Sunday, December 29, 2019

NIOS Solved Papers: Sociology (331) - Oct' 2015


SOCIOLOGY
(331)
SECTION- A
OCTOBER 2015

1.       Which state has the highest literacy rate?           1
Ans.:- Kerala

2.       What are the followers of Zoroastrianism called in India?           1
Ans.:- Parsis.

3.       Give an example of formal mechanism of social control.                              1
Ans.:- Law is an example of formal means of social control.

4.       Mention the stages of development of human society according to Auguste Comte.     2
Ans.:- Auguste Comte who gave sociology its name, identified three stages of human society:
Theological- In the first stage, the explanations of various phenomena were given in religious terms this stage was called theological.
Mataphysical- Its successor was the stage of metaphysics, where the explanations were philosophical.
Positivism- The final stage in the evolution of human thought was of positivism, where phenomena were explained in terms of the scientific approach to the social world.

5.       Who are OBC’s?               2
Ans.:- All castes whose position in the caste system was below the upper castes but above the lower castes, have been termed, politically and Constitutionally, the Other Backward Classes.


6.       What is the central belief of Islam?        2
Ans.:- The followers of Islam believe that God has revealed His message regarding how humankind should live. Through all ages, God has sent His messaengers as the guides of human beings.

7.       List the causes of bonded labour among the tribals.       2
Ans.:- People spend good amount on performing religious rites and rituals. They even take loans at high rate of interest from the money-lenders. When loan and interest is not paid they have to mortgage or sell land, ornaments and other kind of property. Those who do not have landed property have to work as bonded labour on nominal wages.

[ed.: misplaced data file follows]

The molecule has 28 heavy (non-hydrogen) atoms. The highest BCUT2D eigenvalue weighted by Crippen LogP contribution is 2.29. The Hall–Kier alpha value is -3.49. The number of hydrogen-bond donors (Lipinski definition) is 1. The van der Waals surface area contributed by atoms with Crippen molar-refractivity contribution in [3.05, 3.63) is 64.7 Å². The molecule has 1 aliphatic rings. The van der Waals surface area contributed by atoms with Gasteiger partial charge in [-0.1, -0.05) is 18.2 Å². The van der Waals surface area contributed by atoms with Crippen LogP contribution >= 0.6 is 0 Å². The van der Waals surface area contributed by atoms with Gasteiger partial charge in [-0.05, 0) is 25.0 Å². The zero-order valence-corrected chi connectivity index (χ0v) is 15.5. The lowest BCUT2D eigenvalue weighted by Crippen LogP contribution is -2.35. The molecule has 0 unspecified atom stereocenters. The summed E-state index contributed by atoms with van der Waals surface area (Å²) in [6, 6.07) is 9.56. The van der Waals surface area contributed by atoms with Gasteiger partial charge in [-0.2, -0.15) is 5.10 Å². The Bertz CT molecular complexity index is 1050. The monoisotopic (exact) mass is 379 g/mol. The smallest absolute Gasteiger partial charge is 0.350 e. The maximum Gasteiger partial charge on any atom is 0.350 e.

8.       What is meant by affinal relationship? 2
Ans.:- The relationship between son-in-law and father-in-law is an example of affinal kinship. Similarly, one’s brother-in-laws and their children are also examples of affinal kins.

9.       What is meant by assimilation?                2
Ans.:- Assimilation means that a person or group has acquired the values of another group to such an extent that it losses its identity. Assimilation is a process where close contact of persons of dissimilar cultures always results in fusion of cultural traits although borrowing may not be so pronounced in one direction as in the case of the other.

10.   List the characteristics of secondary group.         4
Ans.:- Where relations are impersonal, face to face contact is not present, it is called a secondary group, e.g. a political party, caste and trade unions.
The external features/characteristics of secondary group are:
i)                    Large in size-Red cross society consists of members from all over the world
ii)                   Indirect relation-The members communicate with each other by indirect means, i.e. letter, fax and telephone, etc.
iii)                 Goal-oriented-The main function of this group is to fulfil a specific need.
iv)                 Impersonal relation- The members need not meet face to face and still perform their job.
v)                  Option of membership-The membership is not compulsory. One can become a member of Rotary club or Red Cross society.

11.   Differentiate between Sociology and Anthropology.     4